To quote from a
story on NZoom,
"One of the biggest international talkfests ever
staged in New Zealand got underway on Wednesday, with a strong message from the Prime
Minister that New Zealand's downward drift requires decisive action, but not at
the expense of poorer people."
the contents of Aardvark's "million-dollar ideas" notebook
are revealed for all to see!
How paradoxical therefore that conference attendance is limited to just 450
people -- most of who are hardly "poor" and that only those who are
rich enough to afford a Sky digital TV subscription get to
proceedings on TV.
Also paradoxical is the fact that, despite purporting to be dealing with
NZ's hi-tech future, I can find no indication of the event being webcast
so that the huge number of NZers who have an Internet connection can tune
in and watch how their future is being debated.
I thought that one of the key objectives of the government's strategy was
to recruit ex-pat Kiwis to help in growing our KBE -- wouldn't a live
webcast, allowing them to follow the conference proceedings, regardless of
where in the world they are, make far more sense than a local SkyTV
Perhaps government and the organisers of this conference ought to realise that
succeeding in a KBE is all about recognising and grasping opportunities as
they come along -- they missed this one didn't they??
I find this pretty shocking actually -- and quite frankly I'm more than a
little surprised. So far, after a somewhat tardy start, the Labour government
has shown a pretty good appreciation for new technology -- even offering
to share the email addresses
of its ministers (well their secretaries actually).
I'm also surprised to find that the front page of the government's main website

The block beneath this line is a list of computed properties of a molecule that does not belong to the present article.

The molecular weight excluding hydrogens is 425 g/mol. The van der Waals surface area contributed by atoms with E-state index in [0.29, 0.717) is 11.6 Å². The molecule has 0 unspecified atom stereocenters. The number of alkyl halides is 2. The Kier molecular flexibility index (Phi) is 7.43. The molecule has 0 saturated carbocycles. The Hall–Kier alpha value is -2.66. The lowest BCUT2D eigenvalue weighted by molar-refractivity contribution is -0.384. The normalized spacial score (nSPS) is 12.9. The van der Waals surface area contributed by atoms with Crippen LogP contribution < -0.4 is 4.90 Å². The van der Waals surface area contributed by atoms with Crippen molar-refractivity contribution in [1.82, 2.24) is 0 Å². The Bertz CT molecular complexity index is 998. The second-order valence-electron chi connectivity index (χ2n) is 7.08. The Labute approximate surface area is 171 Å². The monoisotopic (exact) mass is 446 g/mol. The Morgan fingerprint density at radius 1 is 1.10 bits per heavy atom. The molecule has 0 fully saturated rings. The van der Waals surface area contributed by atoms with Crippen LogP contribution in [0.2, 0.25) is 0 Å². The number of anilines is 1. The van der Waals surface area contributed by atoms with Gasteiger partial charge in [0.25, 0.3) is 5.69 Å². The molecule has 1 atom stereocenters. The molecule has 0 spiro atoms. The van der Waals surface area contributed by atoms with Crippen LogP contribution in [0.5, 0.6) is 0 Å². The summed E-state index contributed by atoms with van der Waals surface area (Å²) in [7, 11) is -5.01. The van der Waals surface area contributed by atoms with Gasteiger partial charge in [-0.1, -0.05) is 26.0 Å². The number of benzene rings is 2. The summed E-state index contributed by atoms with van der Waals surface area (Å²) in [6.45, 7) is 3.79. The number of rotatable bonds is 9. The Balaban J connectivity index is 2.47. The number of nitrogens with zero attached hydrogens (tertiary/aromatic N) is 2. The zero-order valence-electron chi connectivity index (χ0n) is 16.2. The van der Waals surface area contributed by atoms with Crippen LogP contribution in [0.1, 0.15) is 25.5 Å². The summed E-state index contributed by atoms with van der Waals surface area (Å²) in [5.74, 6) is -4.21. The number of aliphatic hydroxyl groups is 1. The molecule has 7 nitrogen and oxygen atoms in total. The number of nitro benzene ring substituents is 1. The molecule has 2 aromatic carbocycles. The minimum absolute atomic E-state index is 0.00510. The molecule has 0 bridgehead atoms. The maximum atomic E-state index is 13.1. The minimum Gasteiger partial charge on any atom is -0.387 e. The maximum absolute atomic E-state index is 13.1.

makes absolutely no mention of the "Catching The Knowledge Wave" conference -- not
even a link to the
Come on -- what's the point in talking the talk if you've stopped walking the walk?
I had hoped that TVNZ might have been webcasting the conference -- but no,
although housewives can watch the largely infomercial-based sedative known as the
program, streamed live to their PCs -- something as significant as this conference
is clearly not considered as important.
That's right, Mary Lambie,
complete with her chernobyl-styled hair-do is seemingly more important than
a long list of prestigious speakers who are allegedly armed with the vital
information we need to recover our position near the top of the OECD nations.
However, maybe this whole conference is little more than a chance for lots
of outspoken people to rub shoulders with one another at someone else's expense?
Call me a tired old cynic -- but when I look at the list of speakers associated
with any conference that pretends to be looking for solutions to problems,
I get decidedly uncomfortable when I recognise many of the names as "talkers"
rather than "doers."
I can't help but wonder whether this is just a giant image-building
exercise by a government that might have already made up its mind about
what it will and won't do to grow a KBE here in NZ. Just read this
by Fran O'Sullivan for another perspective.
If we look back over time, have any of these summits, conferences or
brainstorming events ever created real results -- or do they simply produce
masses of hot air and rhetoric that quickly cools until, 6 months later,
it's almost as if nothing ever happened?
Come on readers --
shoot me down in flames. Tell me I goofed and that
the conference *is* being webcast somewhere. Tell me that we're going benefit
immensely from this conference. Tell me that the little people don't matter
and they should leave all this planning to the "exspurts."
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